The key to an evening setting is to create a warm glow.  

Lanterns and candles always up the ante and provide that glow that somehow makes it special.

 

 

When it comes to the flowers keep it simple.  Use what you've got.  I like going around our garden and snipping what's in bloom. 

Our giving tree.

Our giving tree.

These were from our enormous hydrangea tree.  The voluminous flower bursts are originally white when in their prime bloom but late in the season turn sage green and dusty rose. They are perfect additions, building on to that warm glow. Without any fuss, simply cut down to size to fit into a few small vintage vases.  A simple touch of botanicals that mimic the movement on the tablecloth adding to the romantic feel.   Brighter orange napkins turned up the color factor while the green vintage glasses keep the style in a whimsical feel.  

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And since the weather is still glorious this time of year, there are those occasions when daytime events stretch lovingly into the evening.  For this day to night table setting, keep it festive for the day by adding a fun, colorful runner over a darker neutral.  Then add those same orange napkins for the color pop.  The florals for this setting mimic the boldness of the napkins and keep the eye from having too much to focus on. 

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The most lively color rose picking up the bold strip in the playfully colored runner.

The most lively color rose picking up the bold strip in the playfully colored runner.

(When trying to coordinate color for your table, here's a helpful tip for casual entertaining moments.  Don't make yourself crazy searching for the perfect color combo.  Work backwards by choosing from the flowers that are readily available and then figure out what linens pair well.  You can always use monochromatic or white linens and allow the flowers to make the color statement.  I came to this conclusion after being disappointed when I had the linens all planned out then went to my florist looking for a specific flower or color, only to come up short.)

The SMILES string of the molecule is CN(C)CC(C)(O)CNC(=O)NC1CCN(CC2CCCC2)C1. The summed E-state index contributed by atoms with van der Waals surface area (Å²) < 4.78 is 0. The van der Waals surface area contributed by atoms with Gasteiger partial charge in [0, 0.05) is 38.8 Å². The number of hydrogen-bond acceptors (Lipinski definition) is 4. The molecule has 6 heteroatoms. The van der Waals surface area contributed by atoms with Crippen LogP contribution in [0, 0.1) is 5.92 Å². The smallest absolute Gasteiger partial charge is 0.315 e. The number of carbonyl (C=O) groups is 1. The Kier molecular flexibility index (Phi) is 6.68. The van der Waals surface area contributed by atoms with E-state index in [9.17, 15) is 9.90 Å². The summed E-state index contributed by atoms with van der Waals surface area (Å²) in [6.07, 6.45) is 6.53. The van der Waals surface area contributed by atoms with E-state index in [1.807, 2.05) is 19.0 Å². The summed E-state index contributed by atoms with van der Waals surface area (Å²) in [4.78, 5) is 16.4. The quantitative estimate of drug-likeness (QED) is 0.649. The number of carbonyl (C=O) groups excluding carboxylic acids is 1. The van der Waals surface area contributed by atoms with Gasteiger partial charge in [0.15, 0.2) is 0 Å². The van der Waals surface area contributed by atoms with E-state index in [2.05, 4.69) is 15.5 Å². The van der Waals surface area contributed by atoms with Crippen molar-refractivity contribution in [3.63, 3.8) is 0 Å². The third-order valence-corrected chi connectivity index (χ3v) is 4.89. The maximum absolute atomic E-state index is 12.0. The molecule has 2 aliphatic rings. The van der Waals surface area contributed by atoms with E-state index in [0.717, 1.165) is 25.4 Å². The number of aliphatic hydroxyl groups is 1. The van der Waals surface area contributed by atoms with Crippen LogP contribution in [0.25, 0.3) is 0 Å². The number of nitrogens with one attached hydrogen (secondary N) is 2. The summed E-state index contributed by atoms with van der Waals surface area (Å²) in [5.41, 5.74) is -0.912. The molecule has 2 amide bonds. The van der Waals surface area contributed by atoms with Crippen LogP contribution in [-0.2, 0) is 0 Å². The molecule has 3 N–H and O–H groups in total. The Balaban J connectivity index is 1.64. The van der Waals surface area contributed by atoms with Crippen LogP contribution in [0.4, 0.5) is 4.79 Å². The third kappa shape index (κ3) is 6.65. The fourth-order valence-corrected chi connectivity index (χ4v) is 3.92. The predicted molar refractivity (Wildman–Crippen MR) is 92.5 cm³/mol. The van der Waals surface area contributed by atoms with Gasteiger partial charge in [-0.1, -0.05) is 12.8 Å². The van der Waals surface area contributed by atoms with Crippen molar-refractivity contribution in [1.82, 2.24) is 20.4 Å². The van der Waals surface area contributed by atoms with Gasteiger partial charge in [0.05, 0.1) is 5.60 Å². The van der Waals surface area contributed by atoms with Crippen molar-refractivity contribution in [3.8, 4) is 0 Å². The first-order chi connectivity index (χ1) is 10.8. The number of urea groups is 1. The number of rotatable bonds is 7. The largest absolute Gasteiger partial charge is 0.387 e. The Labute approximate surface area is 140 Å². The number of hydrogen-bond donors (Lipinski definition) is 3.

Family style serving goes a long way. Grilled steaks, rice, 3 bean salad, heirloom tomatoes and big salad bowl.

Family style serving goes a long way. Grilled steaks, rice, 3 bean salad, heirloom tomatoes and big salad bowl.

Pink grapefruit cake. This was a  Better Homes & Garden recipe  that I tried. I decided to cut my layers thinner to stack them up higher.

Pink grapefruit cake. This was a Better Homes & Garden recipe that I tried. I decided to cut my layers thinner to stack them up higher.

Light up the candles.

Turn on the warmth.

Slice the cake.  

Transform a bold daytime setting into an evening full of candlelit glow.  

Then cheer to good friends and family.

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Enjoy the rest of the summer, and may you find time to find beauty wherever you may be.